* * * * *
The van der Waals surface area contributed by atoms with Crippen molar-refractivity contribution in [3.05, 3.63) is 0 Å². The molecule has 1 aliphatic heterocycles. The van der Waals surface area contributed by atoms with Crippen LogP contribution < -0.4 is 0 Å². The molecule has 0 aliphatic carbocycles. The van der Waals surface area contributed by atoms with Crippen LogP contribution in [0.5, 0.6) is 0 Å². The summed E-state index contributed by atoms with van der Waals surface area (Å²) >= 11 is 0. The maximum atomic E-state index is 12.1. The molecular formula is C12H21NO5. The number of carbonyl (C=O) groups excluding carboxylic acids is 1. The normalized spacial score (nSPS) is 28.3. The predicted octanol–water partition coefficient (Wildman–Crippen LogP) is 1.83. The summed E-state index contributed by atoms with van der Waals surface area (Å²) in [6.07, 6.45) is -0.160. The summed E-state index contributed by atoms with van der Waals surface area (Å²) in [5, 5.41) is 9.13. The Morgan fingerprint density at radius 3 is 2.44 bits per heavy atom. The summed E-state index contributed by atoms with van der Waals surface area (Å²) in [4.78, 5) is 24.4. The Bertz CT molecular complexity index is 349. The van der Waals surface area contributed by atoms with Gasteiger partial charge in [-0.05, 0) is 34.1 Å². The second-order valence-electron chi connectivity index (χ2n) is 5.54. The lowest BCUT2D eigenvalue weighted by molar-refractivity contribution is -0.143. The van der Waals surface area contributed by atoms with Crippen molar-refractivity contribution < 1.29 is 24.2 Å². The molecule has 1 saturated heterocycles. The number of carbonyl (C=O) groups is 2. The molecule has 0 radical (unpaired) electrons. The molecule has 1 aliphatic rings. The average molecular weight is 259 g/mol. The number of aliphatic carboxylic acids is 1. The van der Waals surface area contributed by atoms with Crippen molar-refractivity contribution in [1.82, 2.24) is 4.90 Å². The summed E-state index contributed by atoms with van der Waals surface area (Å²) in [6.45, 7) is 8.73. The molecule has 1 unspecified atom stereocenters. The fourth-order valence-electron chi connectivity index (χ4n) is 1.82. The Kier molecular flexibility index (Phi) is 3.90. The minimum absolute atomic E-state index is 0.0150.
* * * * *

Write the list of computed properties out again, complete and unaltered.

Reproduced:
The van der Waals surface area contributed by atoms with Crippen molar-refractivity contribution in [3.05, 3.63) is 0 Å². The molecule has 1 aliphatic heterocycles. The van der Waals surface area contributed by atoms with Crippen LogP contribution < -0.4 is 0 Å². The molecule has 0 aliphatic carbocycles. The van der Waals surface area contributed by atoms with Crippen LogP contribution in [0.5, 0.6) is 0 Å². The summed E-state index contributed by atoms with van der Waals surface area (Å²) >= 11 is 0. The maximum atomic E-state index is 12.1. The molecular formula is C12H21NO5. The number of carbonyl (C=O) groups excluding carboxylic acids is 1. The normalized spacial score (nSPS) is 28.3. The predicted octanol–water partition coefficient (Wildman–Crippen LogP) is 1.83. The summed E-state index contributed by atoms with van der Waals surface area (Å²) in [6.07, 6.45) is -0.160. The summed E-state index contributed by atoms with van der Waals surface area (Å²) in [5, 5.41) is 9.13. The Morgan fingerprint density at radius 3 is 2.44 bits per heavy atom. The summed E-state index contributed by atoms with van der Waals surface area (Å²) in [4.78, 5) is 24.4. The Bertz CT molecular complexity index is 349. The van der Waals surface area contributed by atoms with Gasteiger partial charge in [-0.05, 0) is 34.1 Å². The second-order valence-electron chi connectivity index (χ2n) is 5.54. The lowest BCUT2D eigenvalue weighted by molar-refractivity contribution is -0.143. The van der Waals surface area contributed by atoms with Crippen molar-refractivity contribution < 1.29 is 24.2 Å². The molecule has 1 saturated heterocycles. The number of carbonyl (C=O) groups is 2. The molecule has 0 radical (unpaired) electrons. The molecule has 1 aliphatic rings. The average molecular weight is 259 g/mol. The number of aliphatic carboxylic acids is 1. The van der Waals surface area contributed by atoms with Crippen molar-refractivity contribution in [1.82, 2.24) is 4.90 Å². The summed E-state index contributed by atoms with van der Waals surface area (Å²) in [6.45, 7) is 8.73. The molecule has 1 unspecified atom stereocenters. The fourth-order valence-electron chi connectivity index (χ4n) is 1.82. The Kier molecular flexibility index (Phi) is 3.90. The minimum absolute atomic E-state index is 0.0150.